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The term hereditary spastic paraplegia (HSP) is used to describe a group of clinically and genetically heterogeneous disorders in which the defining clinical feature is progressive spasticity and weakness of the lower limbs. The phenotype is traditionally classified as “pure” when symptoms and signs are generally confined to those of a progressive spastic paraparesis, or “complicated” when associated with additional neurological or other clinical features.1 Inheritance may be autosomal dominant, autosomal recessive, or rarely X linked. Overall autosomal dominant inheritance is most commonly associated with pure forms of the disease, whereas autosomal recessive HSP shows greater phenotypic variability, including several well defined syndromes.2,3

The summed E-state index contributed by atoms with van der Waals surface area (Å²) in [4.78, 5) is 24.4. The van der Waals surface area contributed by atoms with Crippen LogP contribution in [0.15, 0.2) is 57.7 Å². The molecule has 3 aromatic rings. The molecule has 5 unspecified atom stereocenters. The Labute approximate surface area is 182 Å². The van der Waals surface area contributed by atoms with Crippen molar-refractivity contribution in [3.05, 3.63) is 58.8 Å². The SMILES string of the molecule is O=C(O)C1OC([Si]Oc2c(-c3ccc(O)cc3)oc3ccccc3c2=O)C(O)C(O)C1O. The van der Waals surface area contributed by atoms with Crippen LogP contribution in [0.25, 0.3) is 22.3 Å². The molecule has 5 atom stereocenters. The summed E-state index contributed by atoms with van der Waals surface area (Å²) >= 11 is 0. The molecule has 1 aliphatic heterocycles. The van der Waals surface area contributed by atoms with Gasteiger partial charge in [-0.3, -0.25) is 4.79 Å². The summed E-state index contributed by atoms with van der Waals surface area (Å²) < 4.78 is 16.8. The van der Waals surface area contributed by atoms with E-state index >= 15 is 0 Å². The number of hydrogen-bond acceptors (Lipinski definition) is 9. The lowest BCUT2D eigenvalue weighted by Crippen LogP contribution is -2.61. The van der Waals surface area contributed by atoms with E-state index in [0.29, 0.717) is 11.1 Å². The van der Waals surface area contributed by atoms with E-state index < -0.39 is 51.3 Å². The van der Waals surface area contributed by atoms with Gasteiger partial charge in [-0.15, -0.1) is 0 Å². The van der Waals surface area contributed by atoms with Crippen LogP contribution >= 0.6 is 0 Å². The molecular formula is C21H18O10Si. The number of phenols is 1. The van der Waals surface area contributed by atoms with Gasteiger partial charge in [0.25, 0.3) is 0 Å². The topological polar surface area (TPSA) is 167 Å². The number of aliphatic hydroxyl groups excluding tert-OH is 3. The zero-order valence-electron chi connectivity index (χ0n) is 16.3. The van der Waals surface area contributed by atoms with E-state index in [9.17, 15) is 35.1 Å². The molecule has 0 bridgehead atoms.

To date nine autosomal recessive HSP loci have been identified and causative mutations found in three genes: SPG7 (paraplegin), SPG20 (spartin), and SPG21 (maspardin). SPG7 encodes paraplegin, a mitochondrial protein, which is a member of the AAA protein superfamily (ATPase associated with diverse cellular activities) and is homologous to a number of yeast mitochondrial metalloproteases.4 SPG7 mutations may result in either pure or complicated HSP phenotypes.4,5 Muscle biopsy analysis of patients with SPG7 mutations may show histological evidence of mitochondrial dysfunction4,6 and recently biochemical studies have shown specific defects in mitochondrial respiratory chain function.5,7
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